The Cistercian abbey of Alba Ripa, founded in 1135 by 12 monks from Clairvaux abbey, has witnessed great moments in French history. Its destiny has crossed paths with great people of their time.


Resulting from the great monastic movement of the 12th century, the presence of St Bernard is to be found within the abbey’s walls.

It has an architectural form typical of the Bernardine layout: a church with a flat-walled chevet facing the east, an east wing used solely by the choir-monks, a west wing for the lay-brothers, and a communal north wing.
Its geographical location is also typical of that preferred by the Cistercians: a remote area of land where the mastery of the surrounding water resource is necessary for the installation and the life of the community. Indeed as the Rule of St Benedict forbade the consumption of meat, the Cistercians developed the rearing of fish.

At Auberive the monks diverted the river Aube for about 1km, creating a system of canals that distributed clean water and disposed of waste water, an additional canal for the mill allowing complete self-sufficiency.

The abbey, 24th daughter-house of the abbey at Clairvaux, reached its peak in terms of possessions in the 13th century with 11 barns, 4 town houses, 14 mills, 13 water ponds and fishponds, an iron mine and a salt mine.

The 14th and 15th centuries are not well documented. It is known that the abbey suffered due to the 100 years war, its herd of 2,540 sheep in 1386 being reduced to 600 by 1418. The abbey was forced to lease out most of its possessions to tenant farmers due to a lack of lay-brothers.

The 16th century marked the beginning of the “commende”. François 1st obtained in 1516, through the Concordat of Bologna, the power to exercise the right of control over abbeys that had belonged to the pope since the end of the 14th century. The king thus chose the “commendataire” abbots, either religious or lay, who earned a part of the abbey’s income.

Auberive did not escape the system and had 14 such abbots between 1519 and 1791. The first, Louis de Rye, had an abbot’s lodging built outside the monastery precinct; its architecture, including its windows, is typical of the first half of the 16th century. The 16th century was also one of religious wars. Auberive was looted twice, in 1567 and 1587, and had great difficulty in collecting its revenues.


The 17th and 18th centuries signalled the reconstruction of the abbey buildings. Two periods of construction gave the abbey the appearance it has nowadays. The west and north wings were reconstructed. The 12th century church was demolished (except for the chancel) and was rebuilt in parallel to the east and west wings in a north/south direction.

The west wing became the wing used by guests and was given a chateau-style look with its classical grandiose façade. The bridges over the Aube were also rebuilt, as were the mill’s canal and the dovecot.

Between 1781 and 1787 the east wing was rebuilt according to the plans of the architect Buron and was raised due to problems of dampness.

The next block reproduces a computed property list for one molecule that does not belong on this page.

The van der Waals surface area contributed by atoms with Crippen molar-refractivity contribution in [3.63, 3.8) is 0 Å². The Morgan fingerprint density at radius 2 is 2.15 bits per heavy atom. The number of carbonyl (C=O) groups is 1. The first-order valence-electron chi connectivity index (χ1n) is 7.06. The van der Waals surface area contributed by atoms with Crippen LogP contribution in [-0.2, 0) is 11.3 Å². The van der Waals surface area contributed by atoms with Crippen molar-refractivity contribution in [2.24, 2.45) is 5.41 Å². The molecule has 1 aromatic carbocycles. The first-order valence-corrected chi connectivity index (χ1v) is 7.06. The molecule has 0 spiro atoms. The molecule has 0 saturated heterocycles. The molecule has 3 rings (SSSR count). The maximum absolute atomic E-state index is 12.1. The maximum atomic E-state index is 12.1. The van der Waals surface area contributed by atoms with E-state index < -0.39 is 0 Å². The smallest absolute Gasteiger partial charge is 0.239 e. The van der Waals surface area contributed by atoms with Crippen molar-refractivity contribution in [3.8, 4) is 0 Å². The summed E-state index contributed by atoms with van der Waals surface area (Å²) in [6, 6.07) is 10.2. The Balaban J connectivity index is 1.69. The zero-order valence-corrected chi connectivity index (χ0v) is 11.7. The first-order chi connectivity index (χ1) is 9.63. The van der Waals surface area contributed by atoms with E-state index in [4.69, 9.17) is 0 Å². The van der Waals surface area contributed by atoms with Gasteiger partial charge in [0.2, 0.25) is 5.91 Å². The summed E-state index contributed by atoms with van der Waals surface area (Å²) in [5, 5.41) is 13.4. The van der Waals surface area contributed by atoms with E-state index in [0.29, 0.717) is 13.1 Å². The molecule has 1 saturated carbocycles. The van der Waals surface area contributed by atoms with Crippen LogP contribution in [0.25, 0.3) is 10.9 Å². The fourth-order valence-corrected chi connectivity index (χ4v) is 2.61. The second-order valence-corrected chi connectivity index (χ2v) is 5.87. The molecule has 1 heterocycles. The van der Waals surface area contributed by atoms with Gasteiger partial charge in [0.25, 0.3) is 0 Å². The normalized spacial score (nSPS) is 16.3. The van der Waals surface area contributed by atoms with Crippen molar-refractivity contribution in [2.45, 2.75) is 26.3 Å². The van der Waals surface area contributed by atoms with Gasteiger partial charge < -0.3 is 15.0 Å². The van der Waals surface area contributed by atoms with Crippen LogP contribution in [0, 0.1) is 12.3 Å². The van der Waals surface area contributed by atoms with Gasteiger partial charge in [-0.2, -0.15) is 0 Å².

In 1790 monastic orders were dissolved in France. The 8 monks at the abbey left at the start of 1791 and the estate was sold as a state possession.

Caroillon de Vandeul, son-in-law of the philosopher Diderot, bought the buildings and installed a cotton-weaving business in the east wing between 1797 and 1807. However the business failed and the Vandeul family decided to transform the abbey into a second residence. They notably installed the main entrance gate, designed by the architect Jean Lamour, which came from the abbey at Beaulieu.

After the death of his parents, the son of the Vandeuls sold the abbey to the master foundryman Bordet. Bordet dismantled the 18th century church in order to use the stone to construct a blast furnace 6km away at “la Tuillière”. He enlarged the mill to use it as a orangery.


In 1856 there began a new period linking the abbey to the old abbey at Clairvaux.

In order to relieve the pressure at the main prison at Clairvaux, the government acquired the abbey at Auberive to house female prisoners. The most well-known of these was the communard Louise Michel, held for 20 months between December 1871 and August 1873 before her deportation to New Caledonia.

The abbey was converted in two stages: the perimeter walls were reinforced, a multi-use chapel was constructed and punishment cells were built in the east wing.

Between 1885 and 1891 the abbey became an industrial teaching establishment for under-age offenders, then from 1894 to 1924 an agricultural teaching establishment for young boys. The boys’ days were split between agricultural work and basic education.



Between 1925 and 1960, the abbey renewed its links with religion. Monseigneur Ghika founded the St Jean community with the aim of alleviating all distress and supporting all calls to the faith, even those late in life. However due to a lack of funds the buildings were ceded to Benedictine monks from Paris.

Requisitioned during World War II, the abbey was re-occupied afterwards by the Benedictines who restored the chevet and the cloister.

In 1960 the abbey was sold to the Solvay company and was used as a holiday camp for its employees’ children until 2004.


In the summer of 2005, the new owners, Volot family, opened the abbey to the public for the first time in its history. Today, the abbey has become a cultural center with many summer activities: